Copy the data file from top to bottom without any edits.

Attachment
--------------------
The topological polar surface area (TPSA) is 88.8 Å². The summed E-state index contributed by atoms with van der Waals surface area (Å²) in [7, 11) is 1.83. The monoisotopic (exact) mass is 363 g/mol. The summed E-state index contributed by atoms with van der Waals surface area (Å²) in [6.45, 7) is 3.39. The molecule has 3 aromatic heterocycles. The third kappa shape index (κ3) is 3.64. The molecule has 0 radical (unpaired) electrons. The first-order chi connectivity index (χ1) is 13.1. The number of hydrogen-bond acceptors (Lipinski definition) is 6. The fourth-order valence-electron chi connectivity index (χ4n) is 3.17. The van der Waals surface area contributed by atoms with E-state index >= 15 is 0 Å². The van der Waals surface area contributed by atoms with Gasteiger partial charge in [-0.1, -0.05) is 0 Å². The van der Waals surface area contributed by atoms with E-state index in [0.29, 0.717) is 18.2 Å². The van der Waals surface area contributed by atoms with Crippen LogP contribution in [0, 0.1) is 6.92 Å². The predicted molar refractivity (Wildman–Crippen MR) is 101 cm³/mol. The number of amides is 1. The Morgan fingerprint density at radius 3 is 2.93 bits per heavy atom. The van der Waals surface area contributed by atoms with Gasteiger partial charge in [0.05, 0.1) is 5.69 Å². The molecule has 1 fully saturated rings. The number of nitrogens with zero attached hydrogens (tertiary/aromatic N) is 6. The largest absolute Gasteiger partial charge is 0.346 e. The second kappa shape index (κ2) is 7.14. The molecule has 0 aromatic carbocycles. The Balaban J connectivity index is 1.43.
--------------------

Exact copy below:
The topological polar surface area (TPSA) is 88.8 Å². The summed E-state index contributed by atoms with van der Waals surface area (Å²) in [7, 11) is 1.83. The monoisotopic (exact) mass is 363 g/mol. The summed E-state index contributed by atoms with van der Waals surface area (Å²) in [6.45, 7) is 3.39. The molecule has 3 aromatic heterocycles. The third kappa shape index (κ3) is 3.64. The molecule has 0 radical (unpaired) electrons. The first-order chi connectivity index (χ1) is 13.1. The number of hydrogen-bond acceptors (Lipinski definition) is 6. The fourth-order valence-electron chi connectivity index (χ4n) is 3.17. The van der Waals surface area contributed by atoms with E-state index >= 15 is 0 Å². The van der Waals surface area contributed by atoms with Gasteiger partial charge in [-0.1, -0.05) is 0 Å². The van der Waals surface area contributed by atoms with E-state index in [0.29, 0.717) is 18.2 Å². The van der Waals surface area contributed by atoms with Crippen LogP contribution in [0, 0.1) is 6.92 Å². The predicted molar refractivity (Wildman–Crippen MR) is 101 cm³/mol. The number of amides is 1. The Morgan fingerprint density at radius 3 is 2.93 bits per heavy atom. The van der Waals surface area contributed by atoms with Gasteiger partial charge in [0.05, 0.1) is 5.69 Å². The molecule has 1 fully saturated rings. The number of nitrogens with zero attached hydrogens (tertiary/aromatic N) is 6. The largest absolute Gasteiger partial charge is 0.346 e. The second kappa shape index (κ2) is 7.14. The molecule has 0 aromatic carbocycles. The Balaban J connectivity index is 1.43.